the garden fence

Today is eight years since me and my husband were handfasted in Virginia City, Nevada, on a beautiful, unforgettable day in July 2005.

This week also marks our first year at our new home in Poplar, just north of the Isle of Dogs, East London. The garden looks beautiful on this sunny day, with mint and lavender, rose and palm and wisteria, pine, eucalyptus and night scented stock. Upstairs a child is singing along to Blondie. We’re having our morning coffee. We have lots to be thankful for.

When we moved in I wrote of what the experience was like, and what a resurgence of innocence, peace and wholeness it was. That’s still so, and I still remember the same stuff, even if I must work at cleansing and purification at times, as I think we all often need to.

The central themes are the same, those of love, and home, and honouring the value of what you have genuinely found throughout the years, including when I was really very young. So my husband, and my life with him comes first. The love of my gods I could not separate out from anything. The simplicity and originality of Richard Gardner and Tammo de Jongh’s work is a continuing inspiration. Alan Garner’s early children’s fiction still lights a part of my life that lives as a lucid and direct blessing. Reiki also remains one of the most simple and beneficial tools.

I also rediscovered the joys of Dennis Wheatley’s “black magic” fiction, and am revisiting a book of JW Brodie-Innes that I last saw in maybe 1975, before it was swiped by my would be exorcising mother (I can almost imagine her with a can of spray polish in hand, crying “the power of Pledge compels you!”). Such delights, and I am happy to admit, the lure of the occult had a good deal of pulp to its appeal, and the Devil should be given his due in my love of the Pagan, and of Witchcraft. It would not offend me at all if my own practices were considered a reconstituted and devotional diabolism. I could only consider that a thoroughly romantic compliment. I really don’t think any gods or spirits I deal with, or the Earth itself (well, obviously), has any care for whether something is considered deva, devil or god, and I certainly don’t care what anybody’s church (or other Pagans for that matter) thinks.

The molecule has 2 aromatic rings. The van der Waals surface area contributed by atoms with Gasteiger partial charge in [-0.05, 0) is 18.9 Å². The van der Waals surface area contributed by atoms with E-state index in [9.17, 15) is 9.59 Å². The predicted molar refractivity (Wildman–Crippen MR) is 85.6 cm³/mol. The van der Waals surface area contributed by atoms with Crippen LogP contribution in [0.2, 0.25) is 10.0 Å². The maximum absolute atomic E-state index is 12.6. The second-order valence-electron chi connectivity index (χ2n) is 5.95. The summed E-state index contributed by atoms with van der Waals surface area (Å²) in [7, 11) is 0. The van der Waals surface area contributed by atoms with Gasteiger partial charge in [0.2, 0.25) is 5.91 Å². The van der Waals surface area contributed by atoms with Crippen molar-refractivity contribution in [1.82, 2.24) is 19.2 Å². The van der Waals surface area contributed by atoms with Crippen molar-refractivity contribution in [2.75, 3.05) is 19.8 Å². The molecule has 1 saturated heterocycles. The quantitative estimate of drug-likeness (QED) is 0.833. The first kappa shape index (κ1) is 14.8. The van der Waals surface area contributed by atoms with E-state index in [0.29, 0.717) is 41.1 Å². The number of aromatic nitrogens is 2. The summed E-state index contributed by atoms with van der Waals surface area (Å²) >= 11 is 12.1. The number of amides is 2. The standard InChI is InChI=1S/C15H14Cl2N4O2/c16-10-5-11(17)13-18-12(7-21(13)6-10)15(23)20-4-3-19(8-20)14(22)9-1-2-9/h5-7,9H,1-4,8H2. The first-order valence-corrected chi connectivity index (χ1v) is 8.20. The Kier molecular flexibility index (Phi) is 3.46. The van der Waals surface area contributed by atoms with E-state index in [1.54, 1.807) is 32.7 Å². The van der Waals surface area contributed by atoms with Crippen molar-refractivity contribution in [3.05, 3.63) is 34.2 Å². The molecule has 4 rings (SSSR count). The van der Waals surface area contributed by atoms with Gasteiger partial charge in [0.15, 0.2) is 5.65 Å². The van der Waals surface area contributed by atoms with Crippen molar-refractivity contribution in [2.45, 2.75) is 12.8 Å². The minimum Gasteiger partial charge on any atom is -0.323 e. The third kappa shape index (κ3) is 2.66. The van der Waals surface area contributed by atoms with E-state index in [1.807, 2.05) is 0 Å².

To be truthful, I don’t really feel more in common with most British Pagans I come into contact with than I do the population at large, in fact I often feel rather less. The same goes for most gay men I meet. But indeed, why not? Long live the individual, and whatever your authentic nature may be. The greater human dispensation is open.

Maybe it is something to do with arriving at my mid 50s. In the nicest possible way, giving a fuck is over.

Care about a lot of things for sure, love some things very deeply. Planning on letting the world in without permission? Nope.

My garden has a fence around it, and the buck stops where it is.

So much more peaceful this way :0)

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a little bit of our garden

 

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